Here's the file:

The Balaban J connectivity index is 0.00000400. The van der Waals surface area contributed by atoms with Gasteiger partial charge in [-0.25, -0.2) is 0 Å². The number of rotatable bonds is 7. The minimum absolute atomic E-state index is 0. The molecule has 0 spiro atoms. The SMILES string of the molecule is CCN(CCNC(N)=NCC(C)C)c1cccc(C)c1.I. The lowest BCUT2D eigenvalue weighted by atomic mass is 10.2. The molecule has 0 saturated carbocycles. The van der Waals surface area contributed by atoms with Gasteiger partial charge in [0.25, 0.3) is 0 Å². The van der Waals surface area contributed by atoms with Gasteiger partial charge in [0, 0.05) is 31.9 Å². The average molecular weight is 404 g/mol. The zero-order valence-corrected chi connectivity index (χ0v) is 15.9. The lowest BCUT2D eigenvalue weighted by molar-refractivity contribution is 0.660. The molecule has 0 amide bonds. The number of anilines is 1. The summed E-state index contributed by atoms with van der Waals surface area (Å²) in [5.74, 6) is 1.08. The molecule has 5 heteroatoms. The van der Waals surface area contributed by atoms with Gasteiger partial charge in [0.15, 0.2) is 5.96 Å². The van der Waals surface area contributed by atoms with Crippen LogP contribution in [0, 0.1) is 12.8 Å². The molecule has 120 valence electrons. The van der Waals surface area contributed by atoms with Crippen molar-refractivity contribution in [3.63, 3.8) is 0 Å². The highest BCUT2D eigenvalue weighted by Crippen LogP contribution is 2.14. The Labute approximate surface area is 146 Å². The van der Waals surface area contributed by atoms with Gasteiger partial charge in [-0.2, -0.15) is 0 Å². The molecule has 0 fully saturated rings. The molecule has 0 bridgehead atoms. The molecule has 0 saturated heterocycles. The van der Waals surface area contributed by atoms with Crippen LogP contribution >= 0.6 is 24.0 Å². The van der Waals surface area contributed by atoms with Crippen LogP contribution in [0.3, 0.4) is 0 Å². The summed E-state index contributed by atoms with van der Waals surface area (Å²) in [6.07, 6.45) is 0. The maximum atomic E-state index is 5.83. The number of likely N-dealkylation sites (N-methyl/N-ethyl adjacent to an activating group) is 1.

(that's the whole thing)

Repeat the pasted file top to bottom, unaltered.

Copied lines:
The Balaban J connectivity index is 0.00000400. The van der Waals surface area contributed by atoms with Gasteiger partial charge in [-0.25, -0.2) is 0 Å². The number of rotatable bonds is 7. The minimum absolute atomic E-state index is 0. The molecule has 0 spiro atoms. The SMILES string of the molecule is CCN(CCNC(N)=NCC(C)C)c1cccc(C)c1.I. The lowest BCUT2D eigenvalue weighted by atomic mass is 10.2. The molecule has 0 saturated carbocycles. The van der Waals surface area contributed by atoms with Gasteiger partial charge in [0.25, 0.3) is 0 Å². The van der Waals surface area contributed by atoms with Gasteiger partial charge in [0, 0.05) is 31.9 Å². The average molecular weight is 404 g/mol. The zero-order valence-corrected chi connectivity index (χ0v) is 15.9. The lowest BCUT2D eigenvalue weighted by molar-refractivity contribution is 0.660. The molecule has 0 amide bonds. The number of anilines is 1. The summed E-state index contributed by atoms with van der Waals surface area (Å²) in [5.74, 6) is 1.08. The molecule has 5 heteroatoms. The van der Waals surface area contributed by atoms with Gasteiger partial charge in [0.15, 0.2) is 5.96 Å². The van der Waals surface area contributed by atoms with Crippen LogP contribution in [0, 0.1) is 12.8 Å². The molecule has 120 valence electrons. The van der Waals surface area contributed by atoms with Crippen molar-refractivity contribution in [3.63, 3.8) is 0 Å². The highest BCUT2D eigenvalue weighted by Crippen LogP contribution is 2.14. The Labute approximate surface area is 146 Å². The van der Waals surface area contributed by atoms with Gasteiger partial charge in [-0.2, -0.15) is 0 Å². The molecule has 0 fully saturated rings. The molecule has 0 bridgehead atoms. The molecule has 0 saturated heterocycles. The van der Waals surface area contributed by atoms with Crippen LogP contribution >= 0.6 is 24.0 Å². The van der Waals surface area contributed by atoms with Crippen LogP contribution in [0.3, 0.4) is 0 Å². The summed E-state index contributed by atoms with van der Waals surface area (Å²) in [6.07, 6.45) is 0. The maximum atomic E-state index is 5.83. The number of likely N-dealkylation sites (N-methyl/N-ethyl adjacent to an activating group) is 1.